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Homemade ketchup

I owe a friend a favor. She asked to be repaid with homemade ketchup. Why not? Well. I'm buying about 25-40 pounds bulk tomatoes that I plan to make into all sorts of excellent tasty things. All the recipes for homemade ketchup I can find all start with tomato paste. I do plan to make tomato paste, that's something I do every year. But is it possible to make homemade ketchup without first making tomato paste? Can I somehow streamline this process? Also, has anyone made ketchup with honey or molasses as the sweetener, so it doesn't have any refined sugar?

asked by beyondcelery almost 4 years ago
9 answers 2012 views
23b88974 7a89 4ef5 a567 d442bb75da04  avatar
added almost 4 years ago

Yes, it's certainly possible. Googling "ketchup recipe 'fresh tomatoes'" turns up dozens of recipes with various sweeteners. Most of them read a lot like recipes for tomato paste, but with onion/garlic/vinegar/sweetener/spices added.

I made a batch of ketchup from fresh tomatoes years ago, when my children were small. Never again. After several hours of reducing and much spice-tweaking I had produced a couple pints of what I thought was really good stuff. I emerged from the red-spattered kitchen and proudly presented some to the kids with their burgers.

They took a taste, turned up their nose and asked for Heinz. Then my wife did, too. Ketchup is one of those foods where remembered tastes are hard to dislodge.

A9f88177 5a41 4b63 8669 9e72eb277c1a  waffle3
added almost 4 years ago


Sometimes the trick to introducing a change like that is to take it out of the usual context. On a burger, I'd likely side with the rest of your family. In a new combination, as a sauce for, say, spring rolls or sausage-stuffed mushrooms, you might well get a different reaction.

A9f88177 5a41 4b63 8669 9e72eb277c1a  waffle3
added almost 4 years ago


For manufacturing purposes, tomato products such as sauce and catsup are often made from paste. In restaurant and home kitchens, it makes sense not to reduce the tomatoes to paste only to reconstitute the paste back to the desired level of concentration. In other words, yes, I think you're on the right track from that perspective.

Ask if you want an argument for starting with paste, otherwise it should be a fun experiment.

A9f88177 5a41 4b63 8669 9e72eb277c1a  waffle3
added almost 4 years ago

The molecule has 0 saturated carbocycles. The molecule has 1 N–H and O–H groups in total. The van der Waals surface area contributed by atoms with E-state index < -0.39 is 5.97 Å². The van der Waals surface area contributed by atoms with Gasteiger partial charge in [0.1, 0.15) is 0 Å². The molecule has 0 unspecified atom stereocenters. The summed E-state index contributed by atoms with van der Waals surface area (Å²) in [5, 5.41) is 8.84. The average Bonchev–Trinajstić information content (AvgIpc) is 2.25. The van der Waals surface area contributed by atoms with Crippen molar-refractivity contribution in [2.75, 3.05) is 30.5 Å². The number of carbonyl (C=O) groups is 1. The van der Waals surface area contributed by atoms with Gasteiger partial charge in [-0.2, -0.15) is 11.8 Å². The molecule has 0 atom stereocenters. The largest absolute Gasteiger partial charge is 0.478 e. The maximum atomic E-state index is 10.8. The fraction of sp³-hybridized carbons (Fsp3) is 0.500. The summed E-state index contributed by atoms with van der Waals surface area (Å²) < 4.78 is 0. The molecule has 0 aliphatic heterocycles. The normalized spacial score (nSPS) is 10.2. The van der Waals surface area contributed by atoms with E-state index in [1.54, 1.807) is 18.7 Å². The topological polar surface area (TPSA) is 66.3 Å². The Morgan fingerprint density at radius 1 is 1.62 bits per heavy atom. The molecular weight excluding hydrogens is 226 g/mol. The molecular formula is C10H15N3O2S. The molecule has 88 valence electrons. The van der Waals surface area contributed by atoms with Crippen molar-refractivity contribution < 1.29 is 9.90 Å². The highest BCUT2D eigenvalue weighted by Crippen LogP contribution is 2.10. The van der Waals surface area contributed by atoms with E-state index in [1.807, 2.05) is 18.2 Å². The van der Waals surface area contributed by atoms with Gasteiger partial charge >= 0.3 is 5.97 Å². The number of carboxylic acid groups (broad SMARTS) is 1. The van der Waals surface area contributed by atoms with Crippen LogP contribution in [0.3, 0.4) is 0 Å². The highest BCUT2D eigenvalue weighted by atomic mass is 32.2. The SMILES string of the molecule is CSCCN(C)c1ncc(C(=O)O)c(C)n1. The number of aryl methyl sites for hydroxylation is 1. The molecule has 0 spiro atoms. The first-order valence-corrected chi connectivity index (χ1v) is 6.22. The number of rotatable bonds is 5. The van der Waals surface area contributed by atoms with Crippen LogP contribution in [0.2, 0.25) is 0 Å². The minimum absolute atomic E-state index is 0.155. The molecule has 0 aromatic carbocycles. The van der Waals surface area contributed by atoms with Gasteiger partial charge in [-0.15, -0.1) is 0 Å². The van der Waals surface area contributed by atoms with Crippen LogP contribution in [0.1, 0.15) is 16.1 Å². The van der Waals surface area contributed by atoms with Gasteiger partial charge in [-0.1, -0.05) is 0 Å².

Here are some things to think about. Although Adam does use some paste in his recipe, you can sub more fresh and reduce if you prefer.

http://www.starchefs.com...


012dfbd1 43d9 417a ae27 f5cd7f65b8fe  img 0736
added almost 4 years ago

i've made ketchup with fresh tomatoes for some time. i listed a recipe for fresh tomato ketchup on this site, which might be helpful.

7b500f1f 3219 4d49 8161 e2fc340b2798  flower bee
added almost 4 years ago

I make a less traditional version that contains roasted pureed red peppers mixed with tomatoes, and that helps to achieve a thicker mixture while cutting down on boiling out the water from the tomatoes.

8a5161fb 3215 4036 ad80 9f60a53189da  buddhacat
SKK
added almost 4 years ago

Seems you have several questions:
How to streamline the ketchup process and not use paste
Make ketchup with honey and/or molasses rather than refined sugar

Possibly you want to ask another question - how to get the best ketchup in the shortest amount of time?

Then there is another question - ketchup or catsup?

Seems both recipes have in common is condensed tomato flavor with a little acid. Possible forget the paste and go after condensation of your flavors. And you do know your flavors, bc. Your recipes are wonderful!

Regarding sweeteners, for my taste buds honey is superior to molasses and you can use either rather than refined sugar.

What a good friend you are in how you repay your favor!

766e7ce3 8394 4788 8337 bbd8a8d3a07e  5.15.11 coconut macaroons best sm
added almost 4 years ago

Thanks, everyone! I've got a couple good recipes to play with now. I think I'll try it with honey, since that seems like it'll go over better flavor-wise. I definitely love molasses, but I wouldn't want it too strong for my friend. Maybe I'll add some roasted red peppers, that's a great idea! I think my friend seldom uses commercially made ketchup, so I hope I'll have a lot of leeway on flavor with it.

84baef1b 1614 4c3d a895 e859c9d40bd1  chris in oslo
Greenstuff

Chris is a trusted source on General Cooking

added almost 4 years ago

I've always figured that homemade ketchup weren't called ketchup or catsup, but something else, no one's tastebuds or brains would get ready for Heinz.